Scott Longley: 2021… Chasing up the Big Mo’
Providing further year-end perspectives, SBC has enlisted the help of Scott Longley of the Wagers.com Earnings+ More Substack to summarise the M&A, IPOs and boardroom shake-ups that have reformed gambling’s playing field make-up…
When the Earnings+More newsletter (as it was then) launched in April, it was partly as a response to the expansion of the US-listed betting and gaming sector and the newsflow being generated by the rise of state-by-state sports betting.
Just keeping in touch with how the US sports-betting and igaming market is expanding is exhausting, particularly for UK-based correspondents.
With the large US-listed gaming entities now more fully engaged in the sports-betting opportunity, and with the emergence of newly listed entities such as DraftKings, Rush Street Interactive, Sportradar and many others, it means that we do not lack for either commentary or financial results.
The earnings calls, the investor presentations, the broker conferences and the fireside chats; the opportunities for company management teams to explain, pronounce or indeed dissemble on the state of the market are legion.
It produces a running commentary and hence the emergence of a newsletter designed to give an overview of who is saying what about which numbers and in whatever context.
But enough about me…
So, what have we learned this year? That there is such a thing as a meme stock. That the ambitions of the market leaders in US sports betting is pretty much endless. That M&A activity will be driving the market for a while yet. That estimates for the eventual size of the US market vary enormously. That people involved in the market can’t help but describe the sector as being “still in an early innings” phase.
This is despite the sector piling on the pounds at least in terms of handle. A Bloomberg article in mid-0Demceber displayed an enlightening graphic on how sports betting has expanded since the overturning of PASPA in May 2018.
US sports-betting handle since 2018
With the help of the artificial chokehold of the original Covid lockdown in March and April 2020, this squeezed tube of toothpaste is illustrative of the pent-up demand for sports betting.
With each news state – to a greater or lesser degree – adding extra volume and with evident growth in each new state post-launch, we can see how betting handle has exploded to over $7bn in October 2021.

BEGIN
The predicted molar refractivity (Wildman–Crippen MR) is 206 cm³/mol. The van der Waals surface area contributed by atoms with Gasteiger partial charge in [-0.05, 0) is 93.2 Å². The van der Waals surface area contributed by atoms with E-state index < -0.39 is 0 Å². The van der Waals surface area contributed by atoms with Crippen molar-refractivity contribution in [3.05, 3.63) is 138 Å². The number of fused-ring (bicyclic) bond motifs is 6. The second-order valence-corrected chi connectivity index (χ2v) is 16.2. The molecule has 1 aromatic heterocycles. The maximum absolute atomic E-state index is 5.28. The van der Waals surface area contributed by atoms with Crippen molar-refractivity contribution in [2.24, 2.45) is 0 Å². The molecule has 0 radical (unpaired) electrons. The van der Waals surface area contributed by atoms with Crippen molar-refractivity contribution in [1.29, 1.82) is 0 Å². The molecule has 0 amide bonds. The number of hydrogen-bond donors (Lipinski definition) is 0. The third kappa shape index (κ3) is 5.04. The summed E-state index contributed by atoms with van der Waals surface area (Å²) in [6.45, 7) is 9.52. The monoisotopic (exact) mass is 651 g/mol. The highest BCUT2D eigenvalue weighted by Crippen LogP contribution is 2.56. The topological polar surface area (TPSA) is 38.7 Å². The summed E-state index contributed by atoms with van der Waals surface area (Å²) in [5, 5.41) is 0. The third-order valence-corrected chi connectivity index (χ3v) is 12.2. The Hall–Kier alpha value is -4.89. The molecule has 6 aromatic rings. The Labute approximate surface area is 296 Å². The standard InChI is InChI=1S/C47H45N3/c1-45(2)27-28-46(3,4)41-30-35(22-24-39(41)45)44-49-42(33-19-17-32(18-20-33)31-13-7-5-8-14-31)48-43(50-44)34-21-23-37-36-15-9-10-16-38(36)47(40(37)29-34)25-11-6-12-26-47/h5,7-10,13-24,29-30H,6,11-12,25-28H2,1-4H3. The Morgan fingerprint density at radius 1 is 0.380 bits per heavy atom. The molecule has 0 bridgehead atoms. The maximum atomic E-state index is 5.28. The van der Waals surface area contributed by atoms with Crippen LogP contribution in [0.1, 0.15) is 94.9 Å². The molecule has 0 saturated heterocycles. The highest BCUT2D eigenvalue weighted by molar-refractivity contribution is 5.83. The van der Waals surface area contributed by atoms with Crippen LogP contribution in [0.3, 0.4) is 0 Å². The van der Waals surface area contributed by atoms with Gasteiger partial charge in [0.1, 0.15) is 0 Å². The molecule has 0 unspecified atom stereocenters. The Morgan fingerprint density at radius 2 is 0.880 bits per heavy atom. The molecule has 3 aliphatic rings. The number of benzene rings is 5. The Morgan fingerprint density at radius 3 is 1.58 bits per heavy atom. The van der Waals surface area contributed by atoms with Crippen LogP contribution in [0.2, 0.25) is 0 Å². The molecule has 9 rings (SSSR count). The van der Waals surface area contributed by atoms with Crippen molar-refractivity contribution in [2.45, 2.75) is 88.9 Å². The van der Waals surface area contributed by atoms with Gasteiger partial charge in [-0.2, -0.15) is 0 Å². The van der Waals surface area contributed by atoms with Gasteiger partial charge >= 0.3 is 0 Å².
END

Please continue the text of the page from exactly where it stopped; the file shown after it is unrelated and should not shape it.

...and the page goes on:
That will expand further next year with New York representing the most significant new opening as online sports betting finally becomes available.
Arguments will no doubt continue to rage about the GGR tax rate of 51% that will be applicable and whether that ultimately makes the state unprofitable. But such fears clearly weren’t enough to detract from the attractiveness of operating in the single biggest satte to open up so far going by the names of the operators that succeeded (and those that failed) to gain a license.
No one is getting off this train
Many have made the argument that a top-line opportunity that does nothing for the bottom line is no opportunity at all. But the opposite argument is also persuasive; that anything that gets to advance the prospect of licensed sports betting being a truly nationwide activity barring a small handful of states is a good thing.
It is why names such as Disney, Fanatics, DAZN and FTX have all been linked with sports betting in recent months. The lure of a ‘new market’ that will soon be measured in the billions of dollars in revenue terms – actual revenues – is significant.
Setbacks are of course part of this picture. The debacle in Florida is evidence enough that though the general direction of travel remains positive, there will be some odd detours along the way. Anyone who has watched the debate progress in California will know how treacherous the politics in tribal states can be. Nothing can be certain in such states where the tortuousness of the negotiations is only matched by the unknowingness of the outcome.
On top of this, issues around the cause and effect of wall-to-wall gambling advertising are beginning to make themselves felt. This year’s NFL season kicked off a marketing battle like no other, such that even those liberal paragons in the New Jersey Department of Gaming Enforcement felt it necessary to comment that if the operators found it impossible to adhere to some level of self-restraint, then the regulators might feel it necessary to intervene.
It was a shot across the bows. As much as those working in the US market have likely heard enough from European industry types forecasting doom and gloom, the examples from the UK, Spain and other markets is that nothing should be taken for granted once regulation is in place.
How much this will act as a restraint on those intent on grabbing market share is debatable. The gaming industry in the US, land-based and online, sports betting and gaming, has been on a tear foremost of 2021 and that is sure to continue into 2022, albeit with omicron variant fears as a side dish.
With more states, more significant industry players and more revenue being generated, it is understandable why the enthusiasm for what might be around the corner for the betting and gaming sector is palpable.
Momentum, after all, is a heady drug…..
Anyone wanting to stay in touch with all betting and gaming industry developments can sign-up to the Wagers.com Earnings+More newsletter here: https://wagersearningsmore.substack.com/about